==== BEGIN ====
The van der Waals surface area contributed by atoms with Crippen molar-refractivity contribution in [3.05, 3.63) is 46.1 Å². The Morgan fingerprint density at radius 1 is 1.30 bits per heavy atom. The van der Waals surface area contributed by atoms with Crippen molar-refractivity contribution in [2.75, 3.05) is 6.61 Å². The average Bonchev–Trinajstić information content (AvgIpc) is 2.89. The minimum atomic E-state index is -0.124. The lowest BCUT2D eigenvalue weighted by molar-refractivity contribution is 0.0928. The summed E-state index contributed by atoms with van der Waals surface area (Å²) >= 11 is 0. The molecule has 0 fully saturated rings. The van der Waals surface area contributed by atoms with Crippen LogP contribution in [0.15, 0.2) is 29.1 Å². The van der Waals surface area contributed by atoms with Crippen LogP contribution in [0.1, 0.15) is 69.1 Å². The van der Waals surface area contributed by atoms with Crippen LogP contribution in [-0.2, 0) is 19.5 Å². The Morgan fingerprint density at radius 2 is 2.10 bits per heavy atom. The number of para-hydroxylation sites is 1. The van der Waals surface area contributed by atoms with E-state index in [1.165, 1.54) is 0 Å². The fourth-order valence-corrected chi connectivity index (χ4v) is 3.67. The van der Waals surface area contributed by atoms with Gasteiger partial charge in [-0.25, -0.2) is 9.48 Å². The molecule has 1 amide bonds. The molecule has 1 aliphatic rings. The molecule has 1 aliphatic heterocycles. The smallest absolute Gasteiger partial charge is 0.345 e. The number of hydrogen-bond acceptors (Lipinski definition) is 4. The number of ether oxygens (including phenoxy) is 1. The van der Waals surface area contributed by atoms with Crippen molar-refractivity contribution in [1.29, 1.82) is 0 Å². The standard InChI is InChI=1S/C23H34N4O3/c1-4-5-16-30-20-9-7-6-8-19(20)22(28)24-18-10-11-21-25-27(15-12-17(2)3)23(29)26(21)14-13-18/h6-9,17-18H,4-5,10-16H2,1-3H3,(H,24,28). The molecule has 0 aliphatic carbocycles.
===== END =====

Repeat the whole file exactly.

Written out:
The van der Waals surface area contributed by atoms with Crippen molar-refractivity contribution in [3.05, 3.63) is 46.1 Å². The Morgan fingerprint density at radius 1 is 1.30 bits per heavy atom. The van der Waals surface area contributed by atoms with Crippen molar-refractivity contribution in [2.75, 3.05) is 6.61 Å². The average Bonchev–Trinajstić information content (AvgIpc) is 2.89. The minimum atomic E-state index is -0.124. The lowest BCUT2D eigenvalue weighted by molar-refractivity contribution is 0.0928. The summed E-state index contributed by atoms with van der Waals surface area (Å²) >= 11 is 0. The molecule has 0 fully saturated rings. The van der Waals surface area contributed by atoms with Crippen LogP contribution in [0.15, 0.2) is 29.1 Å². The van der Waals surface area contributed by atoms with Crippen LogP contribution in [0.1, 0.15) is 69.1 Å². The van der Waals surface area contributed by atoms with Crippen LogP contribution in [-0.2, 0) is 19.5 Å². The Morgan fingerprint density at radius 2 is 2.10 bits per heavy atom. The number of para-hydroxylation sites is 1. The van der Waals surface area contributed by atoms with E-state index in [1.165, 1.54) is 0 Å². The fourth-order valence-corrected chi connectivity index (χ4v) is 3.67. The van der Waals surface area contributed by atoms with Gasteiger partial charge in [-0.25, -0.2) is 9.48 Å². The molecule has 1 amide bonds. The molecule has 1 aliphatic rings. The molecule has 1 aliphatic heterocycles. The smallest absolute Gasteiger partial charge is 0.345 e. The number of hydrogen-bond acceptors (Lipinski definition) is 4. The number of ether oxygens (including phenoxy) is 1. The van der Waals surface area contributed by atoms with Crippen molar-refractivity contribution in [1.29, 1.82) is 0 Å². The standard InChI is InChI=1S/C23H34N4O3/c1-4-5-16-30-20-9-7-6-8-19(20)22(28)24-18-10-11-21-25-27(15-12-17(2)3)23(29)26(21)14-13-18/h6-9,17-18H,4-5,10-16H2,1-3H3,(H,24,28). The molecule has 0 aliphatic carbocycles.